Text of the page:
- Metal recycling eliminates the need for dangerous, costly, and environmentally destructive mining and extraction of new metal ores.
- Recycling glass decreases the demand for new raw materials such as sand – it may seem hard to believe, but supplies of certain types of sand are running short throughout the world.
Main Differences Between Post-Industrial and Post-Consumer Plastic Recycling
1. Post-consumer plastic is a mix of various plastics that must be separated before recycling; however, when recycling post-industrial plastics, companies benefit from the fact that the incoming waste type is recognized and controllable.
2. Even post-consumer plastics separated into consistent classifications may vary in plastic composition due to the varying proportions utilised by various plastics product manufacturers.
3. Post-consumer plastics must be cleaned using a washing line, and the moisture content must be kept below a particular level for the output pellets to be utilised to manufacture new goods of acceptable quality.
Post-consumer recycled materials (PCR) are polymers reprocessed from home or commercial waste. Post-consumer plastic goods shut the loop by removing waste from landfills and enabling it to be repurposed into something else. Unfortunately, recycling post-consumer plastic is challenging.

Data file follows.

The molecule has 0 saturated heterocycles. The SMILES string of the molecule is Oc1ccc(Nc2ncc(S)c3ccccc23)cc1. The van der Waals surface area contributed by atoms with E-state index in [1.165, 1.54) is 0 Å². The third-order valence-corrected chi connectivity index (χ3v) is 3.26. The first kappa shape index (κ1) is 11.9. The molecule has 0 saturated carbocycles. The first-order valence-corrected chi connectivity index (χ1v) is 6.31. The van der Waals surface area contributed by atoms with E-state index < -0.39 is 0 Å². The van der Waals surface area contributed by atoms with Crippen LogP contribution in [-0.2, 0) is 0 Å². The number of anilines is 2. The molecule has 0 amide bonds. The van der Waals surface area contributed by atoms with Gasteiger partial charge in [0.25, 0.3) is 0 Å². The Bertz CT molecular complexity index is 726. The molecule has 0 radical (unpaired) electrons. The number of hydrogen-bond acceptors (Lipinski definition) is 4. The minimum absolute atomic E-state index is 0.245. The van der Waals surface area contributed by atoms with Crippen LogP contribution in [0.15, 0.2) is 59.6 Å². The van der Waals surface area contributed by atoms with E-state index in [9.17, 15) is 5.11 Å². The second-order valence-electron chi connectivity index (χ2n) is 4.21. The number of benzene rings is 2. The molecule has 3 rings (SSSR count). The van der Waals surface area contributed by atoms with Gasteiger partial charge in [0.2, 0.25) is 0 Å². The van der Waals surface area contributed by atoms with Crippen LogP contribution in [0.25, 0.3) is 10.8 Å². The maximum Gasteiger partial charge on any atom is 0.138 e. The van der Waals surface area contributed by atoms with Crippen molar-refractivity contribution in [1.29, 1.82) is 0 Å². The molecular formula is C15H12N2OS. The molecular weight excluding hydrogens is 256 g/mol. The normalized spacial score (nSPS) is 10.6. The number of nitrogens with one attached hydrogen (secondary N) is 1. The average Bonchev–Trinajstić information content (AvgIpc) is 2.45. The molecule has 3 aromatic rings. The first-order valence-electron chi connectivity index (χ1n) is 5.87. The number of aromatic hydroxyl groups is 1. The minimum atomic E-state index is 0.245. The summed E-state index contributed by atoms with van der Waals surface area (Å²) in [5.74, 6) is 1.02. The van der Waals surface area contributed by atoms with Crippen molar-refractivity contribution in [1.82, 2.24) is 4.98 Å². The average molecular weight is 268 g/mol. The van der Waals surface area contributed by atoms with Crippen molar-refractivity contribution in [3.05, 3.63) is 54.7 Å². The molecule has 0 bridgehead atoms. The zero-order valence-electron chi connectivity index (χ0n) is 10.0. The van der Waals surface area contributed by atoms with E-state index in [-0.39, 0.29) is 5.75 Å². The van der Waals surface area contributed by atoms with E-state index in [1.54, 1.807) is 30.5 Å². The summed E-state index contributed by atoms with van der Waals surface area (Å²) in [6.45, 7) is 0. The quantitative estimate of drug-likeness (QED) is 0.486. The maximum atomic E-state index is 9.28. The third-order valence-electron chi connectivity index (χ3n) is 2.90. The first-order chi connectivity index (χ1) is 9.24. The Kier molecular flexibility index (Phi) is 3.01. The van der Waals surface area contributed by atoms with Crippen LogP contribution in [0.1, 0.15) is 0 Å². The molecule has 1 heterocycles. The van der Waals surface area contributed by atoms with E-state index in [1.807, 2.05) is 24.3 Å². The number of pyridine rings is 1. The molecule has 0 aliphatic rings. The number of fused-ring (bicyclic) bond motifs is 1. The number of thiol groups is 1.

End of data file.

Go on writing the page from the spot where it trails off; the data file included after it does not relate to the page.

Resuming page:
There are both financial and physical problems which include collection, cleaning, classifying, reprocessing, and distribution, colour and grade irregularity, contamination. After the garbage is recovered, the plastic pellets are produced into various recycled goods based on their physical features.
Why is post-consumer waste better than post-industrial waste?
Because manufacturers have long been interested in recycling and repurposing scrap materials in various ways, post-consumer waste is preferred because it is less likely to wind up in a landfill than pre-consumer waste. Some argue that pre-consumer recycled stuff isn’t genuinely recycled because the trash involved isn’t even rubbish. The environmental risks are higher with post-consumer waste since it is more likely to wind up cluttering a landfill if not properly recycled.
Both pre-and post-consumer recycled content items are superior to zero-recycled content products, but post-consumer recycled is the way to go if you want to be green.
This is what CY Group’s long term goal is. As a plastic recycling company, we aspire to. We are actively pursuing a pollution-free earth strategy in order to convert plastic trash into reusable plastic items for future generations.
Our core focus is the Environment First principle, which we live and operate by. There are various aspects to consider when recycling post-industrial or post-consumer plastic. Fortunately, CY Group has a wealth of expertise in handling ldpe plastic recycling too.
CY Group is also a proud member of Association of Plastic Recyclers (APR), representing the plastics recycling industry in North America. Our continued efforts, no matter how modest or huge, will motivate businesses and individuals to take action to protect Mother Nature from pollution.